LONG BEACH — City Council members leaned back in their chairs and watched a movie earlier this week. But the flick was too gruesome for popcorn. It featured the city's sewers.
After viewing globs of grease and other matter oozing through crumbling pipelines, the officials agreed to consider new fees to fix a deteriorated sewer system.
If approved, the fee would cost the average homeowner $2.10 monthly.
The fees for businesses would depend partly on the amount of water used. A grocery store would pay an estimated $21.20 a month, for example, while a self-service laundry would pay $264.40, Halcyon Ball, president the Long Beach Board of Water Commissioners, said in a memo to the council. The commissioners recommended the new fees.
Charge for Developers
Developers of new structures would face a one-time charge of $45 for each fixture, such as toilets, showers and sinks.
The new fees would most likely be added to the water, gas and refuse bill, said Larry Larson, general manager of the city's water department.
The council scheduled a public hearing at 7:30 p.m. Aug. 30 in the council chambers. But some members left little doubt that they plan to support the new fees.
"Obviously, nobody wants any more taxes," Vice Mayor Wallace Edgerton said. But to vote against the new fees would mean "unsanitary conditions and chaos," he said.
Councilman Jeff Kellogg said he wants to hear from the public, but added, "I don't want to sit there and wait" for the sewers to deteriorate further.
"I think everyone realizes the dangers from a health standpoint. There will be questions, yeah, but it's going to pass," Kellogg said before the council meeting.
Councilman Warren Harwood said he also wants to hear from the public "and see if anybody has a better way to deal with the problem. But I am satisfied that there is a serious problem and we'll have to spend more money later if we don't fix the sewers now." Long Beach has 760 miles of sewers. Although many sewers were built about 75 years ago, few have been replaced, Larson said. It will cost about $85 million to modernize the system, which is also overburdened by the city's growing population.
"If we had waited longer, we would be in a serious problem indeed," City Manager James Hankla told the council. He then added that some people believe the city already has waited too long.
Larson, for one, believes the city should act quickly.
"The system is valued at over $600 million. You wouldn't have something valued that much and not pay any maintenance for it. That's like having a BMW and not putting any oil in it," Larson said after the council's meeting.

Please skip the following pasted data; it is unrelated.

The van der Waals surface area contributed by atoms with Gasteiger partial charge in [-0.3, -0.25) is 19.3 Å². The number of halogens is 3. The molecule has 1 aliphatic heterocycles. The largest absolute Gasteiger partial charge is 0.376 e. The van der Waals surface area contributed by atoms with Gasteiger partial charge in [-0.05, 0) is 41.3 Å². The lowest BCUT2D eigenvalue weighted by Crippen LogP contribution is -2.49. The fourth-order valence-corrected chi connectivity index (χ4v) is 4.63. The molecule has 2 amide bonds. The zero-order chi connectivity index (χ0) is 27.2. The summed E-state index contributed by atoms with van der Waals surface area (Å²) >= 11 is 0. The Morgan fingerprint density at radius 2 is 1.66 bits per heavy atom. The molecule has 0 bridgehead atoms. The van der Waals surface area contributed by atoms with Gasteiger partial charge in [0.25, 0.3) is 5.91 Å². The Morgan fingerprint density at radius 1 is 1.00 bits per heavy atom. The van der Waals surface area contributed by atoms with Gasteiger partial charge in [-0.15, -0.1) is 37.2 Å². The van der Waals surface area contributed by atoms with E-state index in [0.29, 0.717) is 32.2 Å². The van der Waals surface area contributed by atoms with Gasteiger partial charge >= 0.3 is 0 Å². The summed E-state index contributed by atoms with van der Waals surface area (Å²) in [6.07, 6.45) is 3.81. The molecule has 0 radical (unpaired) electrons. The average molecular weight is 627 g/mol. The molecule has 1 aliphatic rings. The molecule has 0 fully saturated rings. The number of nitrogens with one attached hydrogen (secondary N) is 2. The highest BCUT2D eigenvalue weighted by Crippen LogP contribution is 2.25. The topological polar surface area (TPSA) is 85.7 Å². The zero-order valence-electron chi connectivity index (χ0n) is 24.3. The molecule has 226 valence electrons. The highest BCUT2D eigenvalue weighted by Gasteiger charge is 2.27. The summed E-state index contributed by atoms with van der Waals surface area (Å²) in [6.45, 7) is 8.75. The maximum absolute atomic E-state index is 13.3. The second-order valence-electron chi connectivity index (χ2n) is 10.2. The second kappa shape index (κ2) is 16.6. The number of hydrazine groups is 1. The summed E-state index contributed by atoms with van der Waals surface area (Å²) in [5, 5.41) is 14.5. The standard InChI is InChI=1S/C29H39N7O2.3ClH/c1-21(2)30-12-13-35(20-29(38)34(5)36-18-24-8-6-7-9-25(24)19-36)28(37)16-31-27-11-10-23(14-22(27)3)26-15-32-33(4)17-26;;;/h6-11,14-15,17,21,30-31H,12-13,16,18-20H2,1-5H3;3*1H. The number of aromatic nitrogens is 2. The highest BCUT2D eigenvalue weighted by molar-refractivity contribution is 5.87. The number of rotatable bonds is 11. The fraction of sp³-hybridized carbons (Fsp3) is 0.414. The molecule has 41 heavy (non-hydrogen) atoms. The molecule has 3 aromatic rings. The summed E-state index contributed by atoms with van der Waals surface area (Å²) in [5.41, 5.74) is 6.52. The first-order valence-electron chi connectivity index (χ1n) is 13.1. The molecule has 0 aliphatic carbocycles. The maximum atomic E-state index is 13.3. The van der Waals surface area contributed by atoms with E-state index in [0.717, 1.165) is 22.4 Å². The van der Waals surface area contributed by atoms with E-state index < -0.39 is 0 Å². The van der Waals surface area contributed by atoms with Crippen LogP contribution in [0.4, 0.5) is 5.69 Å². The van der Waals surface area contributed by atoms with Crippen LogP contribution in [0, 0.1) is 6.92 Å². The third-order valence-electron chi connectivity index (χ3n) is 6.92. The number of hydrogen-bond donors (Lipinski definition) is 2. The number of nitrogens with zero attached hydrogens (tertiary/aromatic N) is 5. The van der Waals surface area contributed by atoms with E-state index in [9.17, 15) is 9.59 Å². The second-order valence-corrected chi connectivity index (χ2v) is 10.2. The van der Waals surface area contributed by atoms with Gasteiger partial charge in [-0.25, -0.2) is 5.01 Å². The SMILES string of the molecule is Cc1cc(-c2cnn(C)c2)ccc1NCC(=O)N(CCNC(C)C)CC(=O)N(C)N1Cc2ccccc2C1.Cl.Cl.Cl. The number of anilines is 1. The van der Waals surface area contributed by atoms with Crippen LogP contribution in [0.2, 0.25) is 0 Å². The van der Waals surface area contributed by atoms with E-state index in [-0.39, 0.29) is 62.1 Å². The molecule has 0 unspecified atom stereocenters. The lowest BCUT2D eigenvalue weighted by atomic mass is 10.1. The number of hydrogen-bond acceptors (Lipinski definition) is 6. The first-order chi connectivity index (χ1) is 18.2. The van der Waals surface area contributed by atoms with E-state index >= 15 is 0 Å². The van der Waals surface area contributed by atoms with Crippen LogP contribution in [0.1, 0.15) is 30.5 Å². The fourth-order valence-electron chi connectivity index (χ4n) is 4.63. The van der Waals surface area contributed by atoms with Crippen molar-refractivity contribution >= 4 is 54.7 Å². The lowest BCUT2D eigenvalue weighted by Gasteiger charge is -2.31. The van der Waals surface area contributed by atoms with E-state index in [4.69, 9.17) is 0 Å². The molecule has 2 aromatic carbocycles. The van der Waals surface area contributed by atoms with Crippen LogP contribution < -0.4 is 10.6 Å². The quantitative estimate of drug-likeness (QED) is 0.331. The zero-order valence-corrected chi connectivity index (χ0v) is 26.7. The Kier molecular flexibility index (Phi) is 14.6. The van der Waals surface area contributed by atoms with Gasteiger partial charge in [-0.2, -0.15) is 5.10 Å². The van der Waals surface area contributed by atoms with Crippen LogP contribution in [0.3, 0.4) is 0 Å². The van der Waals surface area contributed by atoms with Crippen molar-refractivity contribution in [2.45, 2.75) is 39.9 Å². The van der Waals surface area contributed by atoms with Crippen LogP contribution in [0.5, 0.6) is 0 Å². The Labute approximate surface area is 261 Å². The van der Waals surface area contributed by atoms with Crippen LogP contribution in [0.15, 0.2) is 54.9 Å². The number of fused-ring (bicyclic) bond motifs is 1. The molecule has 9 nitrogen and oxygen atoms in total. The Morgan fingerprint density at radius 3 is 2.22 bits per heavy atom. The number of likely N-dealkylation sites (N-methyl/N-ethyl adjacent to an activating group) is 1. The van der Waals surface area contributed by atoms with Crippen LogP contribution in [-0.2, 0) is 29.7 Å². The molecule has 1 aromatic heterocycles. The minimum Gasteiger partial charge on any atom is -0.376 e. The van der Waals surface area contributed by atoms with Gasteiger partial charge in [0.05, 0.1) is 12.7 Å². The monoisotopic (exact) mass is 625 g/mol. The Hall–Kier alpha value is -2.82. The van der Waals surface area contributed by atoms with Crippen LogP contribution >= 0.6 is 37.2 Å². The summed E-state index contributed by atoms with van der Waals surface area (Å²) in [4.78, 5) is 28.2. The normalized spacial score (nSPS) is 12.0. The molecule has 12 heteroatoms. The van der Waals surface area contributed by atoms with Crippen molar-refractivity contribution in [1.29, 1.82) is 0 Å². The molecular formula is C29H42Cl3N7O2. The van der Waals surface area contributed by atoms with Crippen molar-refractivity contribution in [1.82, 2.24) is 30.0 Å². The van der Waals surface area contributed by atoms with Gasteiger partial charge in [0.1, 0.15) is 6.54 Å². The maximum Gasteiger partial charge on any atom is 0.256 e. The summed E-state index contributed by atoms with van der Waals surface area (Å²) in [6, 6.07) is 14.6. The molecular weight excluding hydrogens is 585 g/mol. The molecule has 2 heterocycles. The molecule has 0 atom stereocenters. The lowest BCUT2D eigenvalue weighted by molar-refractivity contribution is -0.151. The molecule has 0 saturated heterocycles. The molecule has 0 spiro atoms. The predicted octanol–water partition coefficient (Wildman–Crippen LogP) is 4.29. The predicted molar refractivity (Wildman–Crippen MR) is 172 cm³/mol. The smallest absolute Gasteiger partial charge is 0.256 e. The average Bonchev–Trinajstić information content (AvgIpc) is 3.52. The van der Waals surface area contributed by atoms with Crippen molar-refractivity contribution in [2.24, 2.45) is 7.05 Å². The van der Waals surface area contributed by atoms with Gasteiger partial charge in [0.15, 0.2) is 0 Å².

Years of neglect have resulted in deteriorated pipes, and it will cost at least $4.4 million each year to maintain and improve the sewers, according to a report prepared by Larson. A total of $2 million was allocated this fiscal year for the operation of the system.
Often, sewer breaks go undetected for long periods, Larson said after the meeting. Parts of a pipeline running through Broadway, for example, deteriorated years ago and now "there is a hole in the ground" with sewage running through dirt before it reaches another pipe, he said.
Workers have repaired 2,000 feet of sewer mains on Broadway, and the council Tuesday approved another $460,000 to pay for replacing another 3,000 feet.
Sewage that has leaked into the ground does not threaten drinking water, according to Larson. But if it is allowed to continue seeping into the soil, it could pose future sanitary problems, he said.
The city has been using money from its general fund to pay for sewerage system maintenance. Sewer users also pay an annual fee, through their property tax bills, to the Sanitation Districts of Los Angeles County. The money pays for the operation of trunk sewers and treatment plants. (The city's sewers transport waste to the various trunk sewers, which carry the sewage to the districts' treatment plants, Larson said. Long Beach does not operate treatment facilities.)
The fee to the county's sanitation districts is $40 for a single-family residence. It varies for commercial and industrial users.
The proposed fees would be lower than those in surrounding municipalities, according to a city survey. Los Angeles, for example, charges homeowners $7.14 monthly while Compton charges $6.59 and Inglewood charges $2.70.
PROPOSED LONG BEACH SEWER USAGE RATESThe following examples show the effect of the various rates and charges on some typical users:
--Cost for an average single-family residence would be $2.10 per month.
--Cost for a grocery store using 12,500 cubic feet of water would be $21.20 per month.
--Cost for a 134-unit apartment building using 59,000 cubic feet of water would be $87.50 per month.
--Cost for a laundry using 211,900 cubic feet of water would be $264.40 per month.
--A one-time charge for a new hotel with 6,001 fixtures such as toilets and sinks would be $270,045.
--A one-time charge for a new office building with 239 fixtures would be $10,755.
--A one-time charge for a new 10-unit apartment building with 140 fixtures would be $6,300.
Source: City of Long Beach